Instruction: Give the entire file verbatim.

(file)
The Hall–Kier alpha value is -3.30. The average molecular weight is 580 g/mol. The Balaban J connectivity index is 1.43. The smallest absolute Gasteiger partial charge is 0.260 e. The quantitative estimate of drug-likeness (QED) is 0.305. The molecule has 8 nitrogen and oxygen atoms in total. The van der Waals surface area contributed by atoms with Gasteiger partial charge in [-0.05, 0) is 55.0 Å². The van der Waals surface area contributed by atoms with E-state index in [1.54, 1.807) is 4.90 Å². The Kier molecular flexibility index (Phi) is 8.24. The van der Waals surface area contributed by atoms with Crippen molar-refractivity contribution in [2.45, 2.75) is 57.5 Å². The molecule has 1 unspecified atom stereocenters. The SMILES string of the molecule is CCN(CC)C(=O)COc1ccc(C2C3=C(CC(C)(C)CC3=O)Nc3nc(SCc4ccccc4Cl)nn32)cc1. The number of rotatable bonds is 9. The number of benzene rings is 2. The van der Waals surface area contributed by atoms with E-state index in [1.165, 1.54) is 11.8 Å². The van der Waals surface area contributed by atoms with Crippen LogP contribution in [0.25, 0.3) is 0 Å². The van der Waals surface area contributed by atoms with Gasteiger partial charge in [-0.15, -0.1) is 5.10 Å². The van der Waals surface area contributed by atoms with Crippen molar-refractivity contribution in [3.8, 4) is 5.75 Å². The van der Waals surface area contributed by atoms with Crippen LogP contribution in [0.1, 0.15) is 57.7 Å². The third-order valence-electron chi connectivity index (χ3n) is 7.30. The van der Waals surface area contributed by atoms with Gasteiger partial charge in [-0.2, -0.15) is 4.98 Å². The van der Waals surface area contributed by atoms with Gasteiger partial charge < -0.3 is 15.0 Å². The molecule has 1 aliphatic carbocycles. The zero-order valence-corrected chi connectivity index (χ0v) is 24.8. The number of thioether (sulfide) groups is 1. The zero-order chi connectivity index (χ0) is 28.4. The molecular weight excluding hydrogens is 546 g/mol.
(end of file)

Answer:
The Hall–Kier alpha value is -3.30. The average molecular weight is 580 g/mol. The Balaban J connectivity index is 1.43. The smallest absolute Gasteiger partial charge is 0.260 e. The quantitative estimate of drug-likeness (QED) is 0.305. The molecule has 8 nitrogen and oxygen atoms in total. The van der Waals surface area contributed by atoms with Gasteiger partial charge in [-0.05, 0) is 55.0 Å². The van der Waals surface area contributed by atoms with E-state index in [1.54, 1.807) is 4.90 Å². The Kier molecular flexibility index (Phi) is 8.24. The van der Waals surface area contributed by atoms with Crippen molar-refractivity contribution in [2.45, 2.75) is 57.5 Å². The molecule has 1 unspecified atom stereocenters. The SMILES string of the molecule is CCN(CC)C(=O)COc1ccc(C2C3=C(CC(C)(C)CC3=O)Nc3nc(SCc4ccccc4Cl)nn32)cc1. The number of rotatable bonds is 9. The number of benzene rings is 2. The van der Waals surface area contributed by atoms with E-state index in [1.165, 1.54) is 11.8 Å². The van der Waals surface area contributed by atoms with Crippen LogP contribution in [0.25, 0.3) is 0 Å². The van der Waals surface area contributed by atoms with Gasteiger partial charge in [-0.15, -0.1) is 5.10 Å². The van der Waals surface area contributed by atoms with Crippen molar-refractivity contribution in [3.8, 4) is 5.75 Å². The van der Waals surface area contributed by atoms with Crippen LogP contribution in [0.1, 0.15) is 57.7 Å². The third-order valence-electron chi connectivity index (χ3n) is 7.30. The van der Waals surface area contributed by atoms with Gasteiger partial charge in [-0.2, -0.15) is 4.98 Å². The van der Waals surface area contributed by atoms with Gasteiger partial charge < -0.3 is 15.0 Å². The molecule has 1 aliphatic carbocycles. The zero-order valence-corrected chi connectivity index (χ0v) is 24.8. The number of thioether (sulfide) groups is 1. The zero-order chi connectivity index (χ0) is 28.4. The molecular weight excluding hydrogens is 546 g/mol.